A man from King County, WA who ran what authorities called a “cruel” sweepstakes scam, will spend two years behind bars, according to the Associated Press.
A Seattle federal court sentenced Eugene Maganya from Des Moines to two years in prison on Thursday for wire fraud charges.
According to court documents, Maganya targeted vulnerable people with letters claiming they’d won a major sweepstakes prize. Contained in the letter was a fraudulent check. Recipients of the letter were instructed to deposit the check and send Maganya a fee to process the winnings.
By the time the victims realized that the checks didn’t go through, Maganya had already made off with their “processing fee.”
Maganya was arrested in February, but not before scamming nearly $350,000 from his 120 victims. It was one of Maganya’s victims that ultimately gave police the tip to catch him. Unfortunately, much of the damage was already done. One elderly woman even sent Maganya $1,000 cash.
One scammer is behind bars, but there are still plenty out there who police are currently seeking. A new version of the Publishers Clearing House scam that’s been making the rounds recently popped up in Hackettstown, NJ.
The scam promises to award the recipient $2.5 million through a letter that looks official. All winners have to do to claim the money is to cash an enclosed check to pay for “insurance and attorney fees.”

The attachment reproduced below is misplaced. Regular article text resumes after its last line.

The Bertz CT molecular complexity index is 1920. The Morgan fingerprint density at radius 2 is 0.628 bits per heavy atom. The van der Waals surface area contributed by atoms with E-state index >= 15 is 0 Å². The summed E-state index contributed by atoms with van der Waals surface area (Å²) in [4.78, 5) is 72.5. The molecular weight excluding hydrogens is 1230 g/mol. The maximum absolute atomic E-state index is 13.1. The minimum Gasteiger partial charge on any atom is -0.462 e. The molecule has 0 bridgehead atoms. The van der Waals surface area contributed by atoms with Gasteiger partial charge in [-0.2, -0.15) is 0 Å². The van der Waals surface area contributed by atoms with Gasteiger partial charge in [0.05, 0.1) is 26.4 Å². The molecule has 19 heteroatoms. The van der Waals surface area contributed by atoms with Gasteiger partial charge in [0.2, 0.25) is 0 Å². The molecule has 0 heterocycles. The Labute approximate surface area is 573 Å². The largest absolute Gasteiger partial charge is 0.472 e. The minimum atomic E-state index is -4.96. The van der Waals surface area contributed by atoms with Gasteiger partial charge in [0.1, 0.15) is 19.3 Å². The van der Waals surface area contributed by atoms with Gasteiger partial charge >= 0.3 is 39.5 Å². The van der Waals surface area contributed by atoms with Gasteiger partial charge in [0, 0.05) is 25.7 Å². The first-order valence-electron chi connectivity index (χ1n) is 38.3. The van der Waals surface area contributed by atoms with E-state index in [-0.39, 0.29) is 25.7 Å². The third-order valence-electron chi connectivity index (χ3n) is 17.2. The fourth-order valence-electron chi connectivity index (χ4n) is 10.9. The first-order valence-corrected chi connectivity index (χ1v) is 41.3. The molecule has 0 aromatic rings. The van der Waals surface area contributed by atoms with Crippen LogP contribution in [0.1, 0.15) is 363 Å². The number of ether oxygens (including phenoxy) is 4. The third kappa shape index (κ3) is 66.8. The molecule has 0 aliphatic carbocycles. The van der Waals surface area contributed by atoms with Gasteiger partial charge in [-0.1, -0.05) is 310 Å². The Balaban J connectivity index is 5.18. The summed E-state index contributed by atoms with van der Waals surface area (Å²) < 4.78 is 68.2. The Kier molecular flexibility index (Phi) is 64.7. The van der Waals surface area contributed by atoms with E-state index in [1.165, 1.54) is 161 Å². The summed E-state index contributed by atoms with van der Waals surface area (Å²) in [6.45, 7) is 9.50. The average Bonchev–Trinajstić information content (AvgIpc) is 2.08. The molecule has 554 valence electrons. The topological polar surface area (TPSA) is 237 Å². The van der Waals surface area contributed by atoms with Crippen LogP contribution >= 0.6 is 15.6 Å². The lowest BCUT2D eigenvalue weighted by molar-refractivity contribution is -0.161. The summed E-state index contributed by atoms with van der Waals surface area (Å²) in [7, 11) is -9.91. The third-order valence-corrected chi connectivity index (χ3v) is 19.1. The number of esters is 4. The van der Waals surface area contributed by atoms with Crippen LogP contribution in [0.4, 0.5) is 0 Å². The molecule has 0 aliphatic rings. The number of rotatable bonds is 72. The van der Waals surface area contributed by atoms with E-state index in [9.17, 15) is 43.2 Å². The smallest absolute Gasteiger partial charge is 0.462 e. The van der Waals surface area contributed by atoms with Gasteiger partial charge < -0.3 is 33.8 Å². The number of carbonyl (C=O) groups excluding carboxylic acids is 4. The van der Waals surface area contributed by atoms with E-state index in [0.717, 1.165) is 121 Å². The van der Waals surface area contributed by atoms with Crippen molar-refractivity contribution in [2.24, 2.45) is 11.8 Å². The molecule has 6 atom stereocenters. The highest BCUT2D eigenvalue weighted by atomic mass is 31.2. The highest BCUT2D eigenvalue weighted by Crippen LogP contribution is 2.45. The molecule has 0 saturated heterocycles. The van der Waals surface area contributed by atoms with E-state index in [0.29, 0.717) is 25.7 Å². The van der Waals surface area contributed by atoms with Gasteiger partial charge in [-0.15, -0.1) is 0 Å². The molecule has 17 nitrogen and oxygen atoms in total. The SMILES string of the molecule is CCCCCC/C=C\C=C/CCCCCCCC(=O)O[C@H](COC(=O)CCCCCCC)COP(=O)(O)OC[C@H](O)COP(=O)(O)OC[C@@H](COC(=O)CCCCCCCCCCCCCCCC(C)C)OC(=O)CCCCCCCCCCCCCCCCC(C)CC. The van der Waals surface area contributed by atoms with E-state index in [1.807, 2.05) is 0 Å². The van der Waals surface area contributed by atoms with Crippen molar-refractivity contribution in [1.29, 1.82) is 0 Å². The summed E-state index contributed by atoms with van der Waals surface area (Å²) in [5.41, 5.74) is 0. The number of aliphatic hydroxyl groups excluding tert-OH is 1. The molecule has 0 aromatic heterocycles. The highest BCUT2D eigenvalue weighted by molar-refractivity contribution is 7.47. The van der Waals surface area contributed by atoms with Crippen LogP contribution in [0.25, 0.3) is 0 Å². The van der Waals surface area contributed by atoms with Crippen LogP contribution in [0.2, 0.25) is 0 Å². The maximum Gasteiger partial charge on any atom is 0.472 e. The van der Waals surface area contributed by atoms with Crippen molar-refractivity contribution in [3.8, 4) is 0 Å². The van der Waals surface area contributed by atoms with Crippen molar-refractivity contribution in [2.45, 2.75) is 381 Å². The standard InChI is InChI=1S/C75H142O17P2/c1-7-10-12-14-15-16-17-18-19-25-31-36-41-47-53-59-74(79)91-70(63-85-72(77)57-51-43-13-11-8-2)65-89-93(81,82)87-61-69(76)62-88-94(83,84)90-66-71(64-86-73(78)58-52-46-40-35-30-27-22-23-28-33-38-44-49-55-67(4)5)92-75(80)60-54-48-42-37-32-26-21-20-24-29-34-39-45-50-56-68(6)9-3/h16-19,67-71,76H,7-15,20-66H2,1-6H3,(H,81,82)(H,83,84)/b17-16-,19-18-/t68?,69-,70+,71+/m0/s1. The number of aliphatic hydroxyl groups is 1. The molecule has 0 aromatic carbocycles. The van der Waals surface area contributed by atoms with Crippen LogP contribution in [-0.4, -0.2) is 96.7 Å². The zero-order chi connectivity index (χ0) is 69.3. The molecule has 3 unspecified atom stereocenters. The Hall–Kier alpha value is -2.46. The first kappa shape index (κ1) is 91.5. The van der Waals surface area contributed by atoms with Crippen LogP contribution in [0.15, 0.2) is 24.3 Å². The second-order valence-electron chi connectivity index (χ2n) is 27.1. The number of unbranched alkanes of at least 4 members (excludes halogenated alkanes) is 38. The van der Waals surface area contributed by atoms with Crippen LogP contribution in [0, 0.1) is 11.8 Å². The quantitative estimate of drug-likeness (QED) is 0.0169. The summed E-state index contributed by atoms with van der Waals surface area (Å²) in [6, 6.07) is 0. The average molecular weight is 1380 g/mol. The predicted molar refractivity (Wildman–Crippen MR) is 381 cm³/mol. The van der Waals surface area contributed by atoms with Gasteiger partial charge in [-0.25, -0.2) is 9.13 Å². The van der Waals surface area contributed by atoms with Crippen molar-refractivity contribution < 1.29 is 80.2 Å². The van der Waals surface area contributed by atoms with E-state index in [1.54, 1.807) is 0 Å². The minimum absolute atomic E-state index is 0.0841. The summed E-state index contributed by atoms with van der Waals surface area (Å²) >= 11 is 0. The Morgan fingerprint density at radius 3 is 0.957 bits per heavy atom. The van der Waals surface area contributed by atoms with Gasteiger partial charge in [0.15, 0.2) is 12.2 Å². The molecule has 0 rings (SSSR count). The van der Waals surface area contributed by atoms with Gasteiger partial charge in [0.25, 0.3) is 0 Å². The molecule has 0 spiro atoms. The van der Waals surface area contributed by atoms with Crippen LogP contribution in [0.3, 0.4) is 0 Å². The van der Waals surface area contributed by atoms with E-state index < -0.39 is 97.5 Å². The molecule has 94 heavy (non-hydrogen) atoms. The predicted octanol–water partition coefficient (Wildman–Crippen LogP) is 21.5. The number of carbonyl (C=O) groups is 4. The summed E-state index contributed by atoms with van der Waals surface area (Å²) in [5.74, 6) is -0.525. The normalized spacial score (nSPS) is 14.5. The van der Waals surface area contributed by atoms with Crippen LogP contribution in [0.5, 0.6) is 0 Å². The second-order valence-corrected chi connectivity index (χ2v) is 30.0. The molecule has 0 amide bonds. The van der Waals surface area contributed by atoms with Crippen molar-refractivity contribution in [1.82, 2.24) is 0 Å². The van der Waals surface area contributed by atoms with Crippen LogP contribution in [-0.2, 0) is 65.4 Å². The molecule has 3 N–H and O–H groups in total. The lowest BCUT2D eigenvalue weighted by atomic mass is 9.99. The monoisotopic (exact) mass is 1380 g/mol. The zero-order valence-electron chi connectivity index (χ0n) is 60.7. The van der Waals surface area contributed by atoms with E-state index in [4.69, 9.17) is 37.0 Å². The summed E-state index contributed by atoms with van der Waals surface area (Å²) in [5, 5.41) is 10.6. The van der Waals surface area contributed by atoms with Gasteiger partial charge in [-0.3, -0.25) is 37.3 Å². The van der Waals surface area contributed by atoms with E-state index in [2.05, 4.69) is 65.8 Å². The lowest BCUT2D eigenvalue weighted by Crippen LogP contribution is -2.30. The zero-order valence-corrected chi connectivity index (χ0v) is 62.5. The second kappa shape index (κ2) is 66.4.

When the bogus checks are cashed, the banks advance the amount, but eventually the victim is left having to pay back the bank for the bogus amount.
There are several ways people can prevent themselves from becoming victims in scams like these. Any sweepstakes that asks you to send a check or money to claim your prize is probably a scam. Legitimate sweepstakes will never ask you to wire a portion back or send in cash for fees.
“Asking a winner to pay upfront costs to accept a prize is called “Post Consideration” and is not legal,” says Jennifer Valentino, Marketing & Account Manager, National Sweepstakes Company, LLC. “If you are being asked to pay cash upfront (other than miscellaneous taxes and personal expenses if traveling), you are likely being scammed. Most Sponsors will require winners receiving prizes over $600 to complete and return releases and IRS forms. If the Sponsor doesn’t seem knowledgeable, is asking for money upfront, or is otherwise not sharing the complete promotion details with you, you might be getting scammed.”
People should also be wary of emails or callers claiming you’ve won something, especially if you don’t remember entering and they’re asking for money. It’s also a bad idea to give away credit card number or bank information to collect a prize.
Anyone who feels they’ve been targeted by a sweepstakes scam should contact the police.